When Face Value Isn’t Face Value

When Face Value Isn't Face Value 06 24 2014If you buy a government bond with a face value of $1,000, you expect that at maturity you will receive $1,000 for your loan. You can accept that the face value—your $1,000—is something you can rely on.

But when it comes to accepting financial advice at face value? Not so much. When a broker/wealth advisor/financial advisor advises you to purchase a particular stock, bond, mutual fund, ETF, annuity or other financial instrument, your rational thinking should swing directly to the “why” question and whether there is a hidden agenda at play.

Just because a particular financial instrument might be highly rated, have positive past performance statistics, have star managers or accolades galore doesn’t make it right for you, your time horizon or risk tolerance. The information provided by a financial representative might contain lists and lists of features and benefits that all sound great—but that STILL doesn’t make it right for you.

There have been countless examples of financial institutions that manufacture products—such as variable annuities—and then offer high commissions to their representatives to sell them to the public.  Their financial evangelists accept what the company has produced (at face value), buy into the benefits to consumers of these products and simply cannot even imagine why people aren’t lined up to buy.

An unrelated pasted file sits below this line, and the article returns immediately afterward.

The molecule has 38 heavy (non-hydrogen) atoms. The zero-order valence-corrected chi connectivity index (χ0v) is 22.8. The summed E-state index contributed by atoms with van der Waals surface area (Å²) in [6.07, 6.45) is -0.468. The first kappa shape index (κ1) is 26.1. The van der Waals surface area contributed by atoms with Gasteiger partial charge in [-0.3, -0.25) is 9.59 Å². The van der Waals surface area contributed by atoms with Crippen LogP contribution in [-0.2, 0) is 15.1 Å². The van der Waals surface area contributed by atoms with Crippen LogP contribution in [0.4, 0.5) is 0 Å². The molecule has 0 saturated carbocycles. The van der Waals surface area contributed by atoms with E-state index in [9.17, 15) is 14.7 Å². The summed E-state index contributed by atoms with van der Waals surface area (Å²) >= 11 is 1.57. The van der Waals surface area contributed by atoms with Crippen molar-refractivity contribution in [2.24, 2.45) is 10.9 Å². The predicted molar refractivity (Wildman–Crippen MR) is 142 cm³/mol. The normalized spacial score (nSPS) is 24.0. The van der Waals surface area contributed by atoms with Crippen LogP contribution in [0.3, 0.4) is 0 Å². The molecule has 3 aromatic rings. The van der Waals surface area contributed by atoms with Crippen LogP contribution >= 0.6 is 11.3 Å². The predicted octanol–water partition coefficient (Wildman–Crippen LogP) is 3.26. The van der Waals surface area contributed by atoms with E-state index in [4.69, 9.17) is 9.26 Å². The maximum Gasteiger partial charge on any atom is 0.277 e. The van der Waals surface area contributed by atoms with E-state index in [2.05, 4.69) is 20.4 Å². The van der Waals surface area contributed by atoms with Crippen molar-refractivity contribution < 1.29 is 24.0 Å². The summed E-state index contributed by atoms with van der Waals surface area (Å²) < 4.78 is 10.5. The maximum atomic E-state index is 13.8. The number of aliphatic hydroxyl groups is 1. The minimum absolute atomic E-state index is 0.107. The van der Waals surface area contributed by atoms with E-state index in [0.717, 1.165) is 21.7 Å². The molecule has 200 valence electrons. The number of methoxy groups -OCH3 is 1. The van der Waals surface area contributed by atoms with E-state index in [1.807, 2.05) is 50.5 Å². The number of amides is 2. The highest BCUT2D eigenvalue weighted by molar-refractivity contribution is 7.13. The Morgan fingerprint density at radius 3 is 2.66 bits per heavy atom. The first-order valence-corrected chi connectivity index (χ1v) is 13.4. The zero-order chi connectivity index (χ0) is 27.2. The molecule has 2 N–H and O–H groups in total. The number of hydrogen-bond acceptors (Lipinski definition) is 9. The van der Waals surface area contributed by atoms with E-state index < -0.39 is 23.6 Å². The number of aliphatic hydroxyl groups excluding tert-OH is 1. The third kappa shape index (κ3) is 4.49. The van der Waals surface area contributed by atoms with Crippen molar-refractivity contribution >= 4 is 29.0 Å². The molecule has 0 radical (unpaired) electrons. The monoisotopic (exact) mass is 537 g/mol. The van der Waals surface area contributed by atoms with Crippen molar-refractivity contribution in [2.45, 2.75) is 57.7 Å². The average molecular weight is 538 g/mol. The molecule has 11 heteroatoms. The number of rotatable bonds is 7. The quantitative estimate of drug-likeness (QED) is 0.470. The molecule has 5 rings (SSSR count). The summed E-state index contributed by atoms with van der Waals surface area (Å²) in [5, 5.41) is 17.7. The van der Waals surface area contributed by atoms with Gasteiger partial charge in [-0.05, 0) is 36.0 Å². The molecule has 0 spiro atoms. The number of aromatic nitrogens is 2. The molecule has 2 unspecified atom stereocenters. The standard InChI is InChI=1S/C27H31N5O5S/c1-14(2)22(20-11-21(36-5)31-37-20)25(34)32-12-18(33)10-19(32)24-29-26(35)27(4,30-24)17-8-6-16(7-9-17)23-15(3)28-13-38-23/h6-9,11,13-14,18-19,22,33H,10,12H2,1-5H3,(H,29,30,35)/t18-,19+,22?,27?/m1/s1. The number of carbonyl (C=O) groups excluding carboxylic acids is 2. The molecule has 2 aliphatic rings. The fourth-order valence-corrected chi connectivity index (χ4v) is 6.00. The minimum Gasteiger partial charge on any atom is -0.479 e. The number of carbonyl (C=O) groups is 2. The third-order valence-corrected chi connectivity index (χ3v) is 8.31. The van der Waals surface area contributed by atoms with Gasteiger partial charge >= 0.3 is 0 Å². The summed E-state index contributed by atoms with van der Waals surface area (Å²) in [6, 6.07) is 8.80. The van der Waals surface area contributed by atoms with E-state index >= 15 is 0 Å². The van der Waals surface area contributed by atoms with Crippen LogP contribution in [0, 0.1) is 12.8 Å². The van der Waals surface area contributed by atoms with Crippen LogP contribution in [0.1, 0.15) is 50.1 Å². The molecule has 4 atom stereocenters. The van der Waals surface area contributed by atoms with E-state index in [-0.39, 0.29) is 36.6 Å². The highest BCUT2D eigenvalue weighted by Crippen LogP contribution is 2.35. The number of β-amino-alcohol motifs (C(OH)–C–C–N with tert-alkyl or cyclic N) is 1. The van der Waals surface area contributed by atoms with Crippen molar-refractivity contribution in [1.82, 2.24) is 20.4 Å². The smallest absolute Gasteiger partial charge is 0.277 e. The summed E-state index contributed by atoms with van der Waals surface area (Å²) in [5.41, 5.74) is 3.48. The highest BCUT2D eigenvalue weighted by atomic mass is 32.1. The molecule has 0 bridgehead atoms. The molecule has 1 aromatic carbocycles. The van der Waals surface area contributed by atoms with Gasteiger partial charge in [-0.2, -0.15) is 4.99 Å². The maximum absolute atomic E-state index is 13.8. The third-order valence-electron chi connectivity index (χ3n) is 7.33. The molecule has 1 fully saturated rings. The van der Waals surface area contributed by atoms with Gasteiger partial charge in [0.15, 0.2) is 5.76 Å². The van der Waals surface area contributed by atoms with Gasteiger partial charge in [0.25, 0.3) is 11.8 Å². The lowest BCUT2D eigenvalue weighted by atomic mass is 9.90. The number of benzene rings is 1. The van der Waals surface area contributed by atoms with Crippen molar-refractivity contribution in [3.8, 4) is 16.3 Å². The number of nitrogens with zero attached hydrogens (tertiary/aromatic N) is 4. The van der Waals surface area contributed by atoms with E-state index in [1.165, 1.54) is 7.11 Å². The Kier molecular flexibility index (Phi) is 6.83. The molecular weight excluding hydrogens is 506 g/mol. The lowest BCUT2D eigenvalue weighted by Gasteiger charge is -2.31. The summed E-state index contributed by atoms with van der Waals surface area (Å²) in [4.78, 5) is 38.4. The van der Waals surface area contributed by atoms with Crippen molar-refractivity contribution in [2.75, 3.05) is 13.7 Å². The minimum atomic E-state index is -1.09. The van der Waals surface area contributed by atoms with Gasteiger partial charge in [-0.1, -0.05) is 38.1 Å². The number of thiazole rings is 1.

Taken on face value only, the benefits of deferred income, living benefit guarantees, investment choices, death benefits and bonus credit features sound great, right? But that doesn’t mean they make one bit of sense for you. You want to be asking some pointed questions:

1. Does your tax bracket warrant the current tax deferral?

2. Are the underlying costs inside the contract (each option adds another layer of expense) worth the benefit?

3. Since annuities are taxed at ordinary income rates, are you willing to bet on future tax rates?

4. Are there surrender charges that are spread over a long period of time (typically 6-8 years), locking you into a contract that might not fit your needs?

5. Can you reasonable rely on their choices for the underlying management of your money? And at what cost?

6. Does the bonus interest paid up front impact your annuity payout by setting back your actual age and thereby lowering the amount of money you receive?

7. Do you completely understand all the fees and expenses and how they impact your performance?

8. If you exchange your annuity for another, does it restart the clock on surrender charges?

Similar questions are appropriate when it comes to all financial recommendations. Why is the investment right for you and how does it fit into your long-term goals?  Why is the particular investment being touted—is there a conflict of interest? Does the financial representative earn a higher commission or compensation by using one product versus another?

Be aware that making decisions based on marketing assertions that extoll the features and benefits and underplay the costs, negatives and potential downside is rarely in your best interest.  Your financial advisor should be representing you without conflict of interest—that means they are open, transparent and working under the fiduciary standard. Anything less and you expose yourself to making decisions that can hurt your chances for success.